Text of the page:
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ALLY-2 trial demonstrates 97% SVR12 rates in patients with hepatitis C co-infected with HIV after 12-week regimen of daclatasvir and sofosbuvir

has announced results from ALLY-2, a Phase III clinical trial evaluating the investigational once-daily regimen of daclatasvir and sofosbuvir for the treatment of patients with chronic () co-infected with HIV – a patient population that historically has been challenging to treat, in large part due to potential drug-drug interactions between the therapy regimens used to treat each infection.

“The results of ALLY-2 signal that nearly all HIV-HCV co-infected patients in the study could be cured of hepatitis C with a 12-week regimen on daclatasvir and sofosbuvir,” said David Wyles, M.D., ALLY-2 Lead Investigator and Associate Professor of Medicine in the Department of Medicine, Division of Infectious Diseases at the University of California San Diego. “The trial demonstrated the dosing flexibility afforded by the daclatasvir-sofosbuvir regimen did not require alteration of HIV medications because of potential drug-drug interactions. This is a paramount consideration for clinicians treating this patient population.”

Among ALLY-2 patients treated for 12 weeks (treatment-nai?ve and – experienced), 97% (n=149/153) achieved cure (sustained virologic response 12 weeks after treatment; SVR12*).1 The study met the primary endpoint, with 96% (n=80/83) of treatment-nai?ve genotype 1 patients achieving SVR12.1 Treatment with daclatasvir in combination with sofosbuvir in this study showed high SVR rates, with no discontinuations due to adverse events, and no serious adverse events related to study medications throughout the treatment phase.1

“While substantial strides have been made in the battle against hepatitis C, a significant number of patients with complicated disease and treatment histories need additional treatment options to help them achieve hepatitis C cure,” said Douglas Manion, M.D., head of Specialty Development, Bristol-Myers Squibb. “The ALLY-2 results show that daclatasvir paired with sofosbuvir produced high cure rates in this trial regardless of the co-infected patients’ HCV genotype.”

According to investigators from the UK Collaborative HIV Cohort (UK CHIC), nearly 9% of HIV-positive individuals in the UK – approximately 9,000 people – are also infected with HCV,3, 4 and progresses more rapidly to liver damage in people with concurrent HIV infection.5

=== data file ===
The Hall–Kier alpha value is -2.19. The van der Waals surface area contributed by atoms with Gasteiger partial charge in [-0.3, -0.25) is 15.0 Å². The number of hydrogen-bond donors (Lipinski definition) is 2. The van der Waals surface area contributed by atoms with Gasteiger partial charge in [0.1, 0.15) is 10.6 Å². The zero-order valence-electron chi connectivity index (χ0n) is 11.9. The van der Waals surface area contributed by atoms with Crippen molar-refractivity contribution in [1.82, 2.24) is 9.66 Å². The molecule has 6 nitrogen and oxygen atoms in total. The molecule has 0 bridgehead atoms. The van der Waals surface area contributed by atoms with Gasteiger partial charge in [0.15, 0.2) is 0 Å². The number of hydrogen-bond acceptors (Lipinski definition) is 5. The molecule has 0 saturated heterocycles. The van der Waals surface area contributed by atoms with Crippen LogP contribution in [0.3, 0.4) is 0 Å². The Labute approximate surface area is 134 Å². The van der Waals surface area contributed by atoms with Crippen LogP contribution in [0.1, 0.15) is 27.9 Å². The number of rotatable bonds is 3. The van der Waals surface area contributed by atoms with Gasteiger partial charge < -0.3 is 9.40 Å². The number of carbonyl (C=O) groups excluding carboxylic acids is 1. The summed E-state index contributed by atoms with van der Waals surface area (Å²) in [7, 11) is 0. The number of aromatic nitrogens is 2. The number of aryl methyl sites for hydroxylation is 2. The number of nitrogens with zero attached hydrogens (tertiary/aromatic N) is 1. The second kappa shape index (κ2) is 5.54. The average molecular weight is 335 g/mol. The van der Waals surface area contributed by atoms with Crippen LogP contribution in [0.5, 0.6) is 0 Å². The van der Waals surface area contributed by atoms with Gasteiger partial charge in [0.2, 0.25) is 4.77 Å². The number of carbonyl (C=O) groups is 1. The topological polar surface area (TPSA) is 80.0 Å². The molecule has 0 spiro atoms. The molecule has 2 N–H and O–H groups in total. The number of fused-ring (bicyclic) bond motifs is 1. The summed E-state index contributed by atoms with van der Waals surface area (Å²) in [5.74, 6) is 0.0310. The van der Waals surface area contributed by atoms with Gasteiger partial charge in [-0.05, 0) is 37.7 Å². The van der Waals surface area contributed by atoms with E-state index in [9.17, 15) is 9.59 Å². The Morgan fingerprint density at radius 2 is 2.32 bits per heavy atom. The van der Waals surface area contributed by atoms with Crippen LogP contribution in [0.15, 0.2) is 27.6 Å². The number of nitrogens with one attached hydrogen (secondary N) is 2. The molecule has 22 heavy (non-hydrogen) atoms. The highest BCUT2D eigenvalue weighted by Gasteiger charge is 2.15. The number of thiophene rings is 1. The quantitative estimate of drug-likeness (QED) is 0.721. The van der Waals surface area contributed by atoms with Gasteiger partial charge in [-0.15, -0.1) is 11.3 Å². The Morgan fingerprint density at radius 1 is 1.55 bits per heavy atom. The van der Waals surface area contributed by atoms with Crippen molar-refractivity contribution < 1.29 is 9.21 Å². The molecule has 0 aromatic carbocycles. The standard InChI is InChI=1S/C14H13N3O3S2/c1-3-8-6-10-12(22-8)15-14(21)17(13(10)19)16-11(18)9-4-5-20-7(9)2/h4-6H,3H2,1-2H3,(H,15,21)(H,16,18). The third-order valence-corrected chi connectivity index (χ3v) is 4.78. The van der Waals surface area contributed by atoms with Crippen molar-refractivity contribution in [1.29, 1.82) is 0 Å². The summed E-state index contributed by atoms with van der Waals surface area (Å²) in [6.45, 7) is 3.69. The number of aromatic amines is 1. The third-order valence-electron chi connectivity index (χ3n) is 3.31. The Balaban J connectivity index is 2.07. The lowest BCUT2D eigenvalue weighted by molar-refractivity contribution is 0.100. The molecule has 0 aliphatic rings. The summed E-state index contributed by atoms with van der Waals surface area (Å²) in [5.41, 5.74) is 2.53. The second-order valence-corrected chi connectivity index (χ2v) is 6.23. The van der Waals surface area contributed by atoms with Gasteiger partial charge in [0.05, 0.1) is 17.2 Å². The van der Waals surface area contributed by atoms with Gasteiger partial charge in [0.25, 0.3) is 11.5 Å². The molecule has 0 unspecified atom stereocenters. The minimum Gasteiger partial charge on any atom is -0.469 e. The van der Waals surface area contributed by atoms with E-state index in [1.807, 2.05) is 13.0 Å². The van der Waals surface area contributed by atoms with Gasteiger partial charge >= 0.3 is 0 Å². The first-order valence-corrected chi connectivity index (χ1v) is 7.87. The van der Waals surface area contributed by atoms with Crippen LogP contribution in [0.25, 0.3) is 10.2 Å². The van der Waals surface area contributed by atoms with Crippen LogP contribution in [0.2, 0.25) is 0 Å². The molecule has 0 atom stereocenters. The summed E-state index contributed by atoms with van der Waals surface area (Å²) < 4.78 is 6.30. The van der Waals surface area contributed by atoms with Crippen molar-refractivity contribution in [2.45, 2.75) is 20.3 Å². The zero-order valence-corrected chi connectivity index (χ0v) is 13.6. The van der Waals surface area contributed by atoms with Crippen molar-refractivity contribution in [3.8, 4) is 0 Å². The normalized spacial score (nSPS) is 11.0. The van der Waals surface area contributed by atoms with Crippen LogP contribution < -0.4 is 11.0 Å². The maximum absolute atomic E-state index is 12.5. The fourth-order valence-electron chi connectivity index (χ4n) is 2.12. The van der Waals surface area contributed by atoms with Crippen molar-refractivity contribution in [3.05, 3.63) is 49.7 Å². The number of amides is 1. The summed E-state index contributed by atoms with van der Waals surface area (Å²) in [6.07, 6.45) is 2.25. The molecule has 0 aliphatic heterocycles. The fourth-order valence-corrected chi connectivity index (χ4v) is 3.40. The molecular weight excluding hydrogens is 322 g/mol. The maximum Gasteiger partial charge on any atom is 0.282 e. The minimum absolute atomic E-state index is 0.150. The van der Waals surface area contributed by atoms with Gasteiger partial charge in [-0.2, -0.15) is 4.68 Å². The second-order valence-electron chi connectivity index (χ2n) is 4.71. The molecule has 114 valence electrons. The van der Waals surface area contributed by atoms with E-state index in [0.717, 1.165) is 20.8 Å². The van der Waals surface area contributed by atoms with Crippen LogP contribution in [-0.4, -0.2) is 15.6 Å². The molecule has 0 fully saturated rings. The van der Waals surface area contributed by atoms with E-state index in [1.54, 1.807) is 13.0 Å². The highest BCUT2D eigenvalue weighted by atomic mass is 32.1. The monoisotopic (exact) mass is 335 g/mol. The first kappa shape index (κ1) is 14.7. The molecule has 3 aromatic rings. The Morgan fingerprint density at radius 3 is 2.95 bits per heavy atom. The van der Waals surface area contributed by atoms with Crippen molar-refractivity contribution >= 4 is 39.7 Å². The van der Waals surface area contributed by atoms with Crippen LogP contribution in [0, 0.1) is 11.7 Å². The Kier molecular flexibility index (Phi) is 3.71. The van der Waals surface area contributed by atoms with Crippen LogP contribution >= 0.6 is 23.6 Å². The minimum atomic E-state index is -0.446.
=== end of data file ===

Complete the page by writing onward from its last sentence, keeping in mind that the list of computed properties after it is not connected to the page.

In ALLY-2, high SVR 12 rates were observed in the vast majority of the patients treated for 12 weeks, regardless of prior treatment experience, HCV genotype (1-4), cirrhosis status, concurrent combination antiretroviral therapy regimen, or race.1 ALLY-2 also included an 8-week arm; 76% (38 /50) of with HCV achieved SVR12. However, study investigators concluded that further studies are needed to assess the potential of shorter-duration, all-oral treatment regimens.

Additional safety data demonstrated a low rate for Grade 3/4 lab abnormalities in the study: international normalised ratio (1%), Aspartate aminotransferase (0.5%), Total bilirubin (4%), Lipase (3%).1

About ALLY-2: Study Design1

This Phase III open-label clinical trial randomised 151 treatment-nai?ve and 52 treatment- experienced HCV (genotypes 1-4) patients co-infected with HIV-1 on a broad range of antiretroviral regimens, into three cohorts. Among treatment-nai?ve patients, one cohort received daclatasvir 30, 60, or 90 mg (dose adjusted for concomitant antiretroviral therapy) plus sofosbuvir 400 mg once daily for 12 weeks and another received the same dosage and combination for 8 weeks.

The treatment-experienced cohort also received daclatasvir 30, 60, or 90 mg plus sofosbuvir 400 mg once daily for 12 weeks. Daclatasvir was dose-adjusted to accommodate concomitant antiretrovirals: 30 mg with ritonavir-boosted protease inhibitors, 90 mg with Non-Nucleoside Reverse Transcriptase Inhibitors except rilpivirine. All cohorts had follow-up through post- treatment week 24. The primary endpoint was the SVR12 rate among genotype 1 treatment-nai?ve patients after 12 weeks of treatment. Patients with cirrhosis were permitted.


* “Cure” corresponds to an undetectable HCV RNA 24 weeks after the end of therapy, SVR24, [SVR = Sustained Virological Response] which corresponds to a definitive cure of HCV infection in more than 99% of cases. The concordance between SVR12 and SVR24 has been shown to be 99%.12

1 Wyles et al, CROI Abstract 151LB, Daclatasvir in Combination With Sofosbuvir for HIV/HCV Coinfection February 2015

2 Daklinza (daclatasvir) Summary of Product Characteristics. Available at https://www.medicines.org.uk/emc/medicine/29129 [last accessed February 2015]

3 Turner J et. al. The prevalence of hepatitis C virus (HCV) infection in HIV-positive individuals in the UK – trends in HCV testing and the impact of HCV on outcomes. Journal of Viral Hepatitis 2010;17(8):569-577.

4 HIV Aware. HIV Statistics. Available at: http://www.hivaware.org.uk/facts-myths/hiv-statistics.php [last accessed February 2015]

5 Centers for Disease Control and Prevention. Viral Hepatitis Populations – HIV/AIDS and Viral Hepatitis. Available at: http://www.cdc.gov/hepatitis/Populations/hiv.htm [last accessed February 2015]

Source: Bristol-Myers Squibb